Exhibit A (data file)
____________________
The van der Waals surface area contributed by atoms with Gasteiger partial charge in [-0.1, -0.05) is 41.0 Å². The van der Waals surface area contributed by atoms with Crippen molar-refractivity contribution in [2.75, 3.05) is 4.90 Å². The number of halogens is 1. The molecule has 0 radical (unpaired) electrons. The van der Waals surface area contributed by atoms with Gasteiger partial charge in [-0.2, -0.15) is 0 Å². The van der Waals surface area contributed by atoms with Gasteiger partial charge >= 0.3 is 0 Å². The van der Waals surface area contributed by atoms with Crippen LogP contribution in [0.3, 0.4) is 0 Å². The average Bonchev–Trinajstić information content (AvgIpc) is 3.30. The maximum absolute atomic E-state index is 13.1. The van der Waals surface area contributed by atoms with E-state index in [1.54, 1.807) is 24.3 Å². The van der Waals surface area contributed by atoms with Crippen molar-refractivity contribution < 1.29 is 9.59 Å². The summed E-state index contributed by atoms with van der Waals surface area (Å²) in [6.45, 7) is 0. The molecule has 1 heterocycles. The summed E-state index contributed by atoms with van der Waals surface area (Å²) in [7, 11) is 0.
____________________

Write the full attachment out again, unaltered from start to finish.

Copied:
The van der Waals surface area contributed by atoms with Gasteiger partial charge in [-0.1, -0.05) is 41.0 Å². The van der Waals surface area contributed by atoms with Crippen molar-refractivity contribution in [2.75, 3.05) is 4.90 Å². The number of halogens is 1. The molecule has 0 radical (unpaired) electrons. The van der Waals surface area contributed by atoms with Gasteiger partial charge in [-0.2, -0.15) is 0 Å². The van der Waals surface area contributed by atoms with Gasteiger partial charge >= 0.3 is 0 Å². The van der Waals surface area contributed by atoms with Crippen LogP contribution in [0.3, 0.4) is 0 Å². The average Bonchev–Trinajstić information content (AvgIpc) is 3.30. The maximum absolute atomic E-state index is 13.1. The van der Waals surface area contributed by atoms with E-state index in [1.54, 1.807) is 24.3 Å². The van der Waals surface area contributed by atoms with Crippen molar-refractivity contribution < 1.29 is 9.59 Å². The summed E-state index contributed by atoms with van der Waals surface area (Å²) in [6.45, 7) is 0. The molecule has 1 heterocycles. The summed E-state index contributed by atoms with van der Waals surface area (Å²) in [7, 11) is 0.